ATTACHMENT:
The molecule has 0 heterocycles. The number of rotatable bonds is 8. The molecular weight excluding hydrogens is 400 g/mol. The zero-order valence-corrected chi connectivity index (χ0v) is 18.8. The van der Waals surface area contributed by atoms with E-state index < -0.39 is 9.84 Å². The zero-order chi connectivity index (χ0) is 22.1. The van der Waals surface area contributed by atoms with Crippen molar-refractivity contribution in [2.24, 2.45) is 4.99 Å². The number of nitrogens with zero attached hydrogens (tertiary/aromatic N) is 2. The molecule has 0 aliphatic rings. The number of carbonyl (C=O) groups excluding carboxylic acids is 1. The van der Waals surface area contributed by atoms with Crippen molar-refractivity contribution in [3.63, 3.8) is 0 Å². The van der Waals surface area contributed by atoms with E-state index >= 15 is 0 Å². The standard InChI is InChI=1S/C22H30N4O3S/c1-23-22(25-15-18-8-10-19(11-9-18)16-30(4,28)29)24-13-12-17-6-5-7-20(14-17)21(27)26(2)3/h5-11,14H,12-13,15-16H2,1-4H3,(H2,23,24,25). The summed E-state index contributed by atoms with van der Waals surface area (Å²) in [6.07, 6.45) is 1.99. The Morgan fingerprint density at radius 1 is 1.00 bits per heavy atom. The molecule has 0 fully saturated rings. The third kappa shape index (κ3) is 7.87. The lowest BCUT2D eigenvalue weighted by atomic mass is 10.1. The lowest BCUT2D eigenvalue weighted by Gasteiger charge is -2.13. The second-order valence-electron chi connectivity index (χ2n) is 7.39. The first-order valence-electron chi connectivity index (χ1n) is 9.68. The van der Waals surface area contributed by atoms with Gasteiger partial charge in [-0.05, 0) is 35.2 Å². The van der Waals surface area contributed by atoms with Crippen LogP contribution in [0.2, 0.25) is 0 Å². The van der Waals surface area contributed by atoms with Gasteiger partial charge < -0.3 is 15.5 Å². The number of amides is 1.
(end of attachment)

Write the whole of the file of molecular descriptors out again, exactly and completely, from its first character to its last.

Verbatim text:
The molecule has 0 heterocycles. The number of rotatable bonds is 8. The molecular weight excluding hydrogens is 400 g/mol. The zero-order valence-corrected chi connectivity index (χ0v) is 18.8. The van der Waals surface area contributed by atoms with E-state index < -0.39 is 9.84 Å². The zero-order chi connectivity index (χ0) is 22.1. The van der Waals surface area contributed by atoms with Crippen molar-refractivity contribution in [2.24, 2.45) is 4.99 Å². The number of nitrogens with zero attached hydrogens (tertiary/aromatic N) is 2. The molecule has 0 aliphatic rings. The number of carbonyl (C=O) groups excluding carboxylic acids is 1. The van der Waals surface area contributed by atoms with Crippen molar-refractivity contribution in [3.63, 3.8) is 0 Å². The van der Waals surface area contributed by atoms with E-state index >= 15 is 0 Å². The standard InChI is InChI=1S/C22H30N4O3S/c1-23-22(25-15-18-8-10-19(11-9-18)16-30(4,28)29)24-13-12-17-6-5-7-20(14-17)21(27)26(2)3/h5-11,14H,12-13,15-16H2,1-4H3,(H2,23,24,25). The summed E-state index contributed by atoms with van der Waals surface area (Å²) in [6.07, 6.45) is 1.99. The Morgan fingerprint density at radius 1 is 1.00 bits per heavy atom. The molecule has 0 fully saturated rings. The third kappa shape index (κ3) is 7.87. The lowest BCUT2D eigenvalue weighted by atomic mass is 10.1. The lowest BCUT2D eigenvalue weighted by Gasteiger charge is -2.13. The second-order valence-electron chi connectivity index (χ2n) is 7.39. The first-order valence-electron chi connectivity index (χ1n) is 9.68. The van der Waals surface area contributed by atoms with Gasteiger partial charge in [-0.05, 0) is 35.2 Å². The van der Waals surface area contributed by atoms with Crippen LogP contribution in [0.2, 0.25) is 0 Å². The van der Waals surface area contributed by atoms with Gasteiger partial charge < -0.3 is 15.5 Å². The number of amides is 1.